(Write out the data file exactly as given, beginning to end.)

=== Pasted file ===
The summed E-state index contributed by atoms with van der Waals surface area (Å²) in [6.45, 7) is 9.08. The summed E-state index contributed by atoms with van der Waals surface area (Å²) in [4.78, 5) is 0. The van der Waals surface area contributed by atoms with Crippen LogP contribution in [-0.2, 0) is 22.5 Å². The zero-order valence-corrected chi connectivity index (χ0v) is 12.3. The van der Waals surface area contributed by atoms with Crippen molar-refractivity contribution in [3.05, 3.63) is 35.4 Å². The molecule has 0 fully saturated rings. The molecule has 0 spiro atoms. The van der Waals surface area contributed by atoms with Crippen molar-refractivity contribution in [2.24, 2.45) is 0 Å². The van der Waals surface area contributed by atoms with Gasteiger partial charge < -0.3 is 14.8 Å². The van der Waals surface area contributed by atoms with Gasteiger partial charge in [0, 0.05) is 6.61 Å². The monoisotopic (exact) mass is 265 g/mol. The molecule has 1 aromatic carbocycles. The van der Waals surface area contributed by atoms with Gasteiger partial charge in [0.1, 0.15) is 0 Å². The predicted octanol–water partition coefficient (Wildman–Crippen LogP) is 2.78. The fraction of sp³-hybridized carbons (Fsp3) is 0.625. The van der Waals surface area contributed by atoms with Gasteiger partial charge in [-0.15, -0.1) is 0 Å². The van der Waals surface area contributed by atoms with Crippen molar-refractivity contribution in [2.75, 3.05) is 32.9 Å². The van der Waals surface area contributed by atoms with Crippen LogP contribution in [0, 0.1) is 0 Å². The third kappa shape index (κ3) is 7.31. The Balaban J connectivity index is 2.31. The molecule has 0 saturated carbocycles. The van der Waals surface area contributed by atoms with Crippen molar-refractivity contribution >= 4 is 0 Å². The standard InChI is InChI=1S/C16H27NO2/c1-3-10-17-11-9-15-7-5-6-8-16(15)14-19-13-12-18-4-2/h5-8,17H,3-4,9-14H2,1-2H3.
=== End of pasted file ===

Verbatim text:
The summed E-state index contributed by atoms with van der Waals surface area (Å²) in [6.45, 7) is 9.08. The summed E-state index contributed by atoms with van der Waals surface area (Å²) in [4.78, 5) is 0. The van der Waals surface area contributed by atoms with Crippen LogP contribution in [-0.2, 0) is 22.5 Å². The zero-order valence-corrected chi connectivity index (χ0v) is 12.3. The van der Waals surface area contributed by atoms with Crippen molar-refractivity contribution in [3.05, 3.63) is 35.4 Å². The molecule has 0 fully saturated rings. The molecule has 0 spiro atoms. The van der Waals surface area contributed by atoms with Crippen molar-refractivity contribution in [2.24, 2.45) is 0 Å². The van der Waals surface area contributed by atoms with Gasteiger partial charge < -0.3 is 14.8 Å². The van der Waals surface area contributed by atoms with Gasteiger partial charge in [0, 0.05) is 6.61 Å². The monoisotopic (exact) mass is 265 g/mol. The molecule has 1 aromatic carbocycles. The van der Waals surface area contributed by atoms with Gasteiger partial charge in [0.1, 0.15) is 0 Å². The predicted octanol–water partition coefficient (Wildman–Crippen LogP) is 2.78. The fraction of sp³-hybridized carbons (Fsp3) is 0.625. The van der Waals surface area contributed by atoms with Gasteiger partial charge in [-0.15, -0.1) is 0 Å². The van der Waals surface area contributed by atoms with Crippen molar-refractivity contribution in [2.75, 3.05) is 32.9 Å². The van der Waals surface area contributed by atoms with Crippen LogP contribution in [0, 0.1) is 0 Å². The third kappa shape index (κ3) is 7.31. The Balaban J connectivity index is 2.31. The molecule has 0 saturated carbocycles. The van der Waals surface area contributed by atoms with Crippen molar-refractivity contribution >= 4 is 0 Å². The standard InChI is InChI=1S/C16H27NO2/c1-3-10-17-11-9-15-7-5-6-8-16(15)14-19-13-12-18-4-2/h5-8,17H,3-4,9-14H2,1-2H3.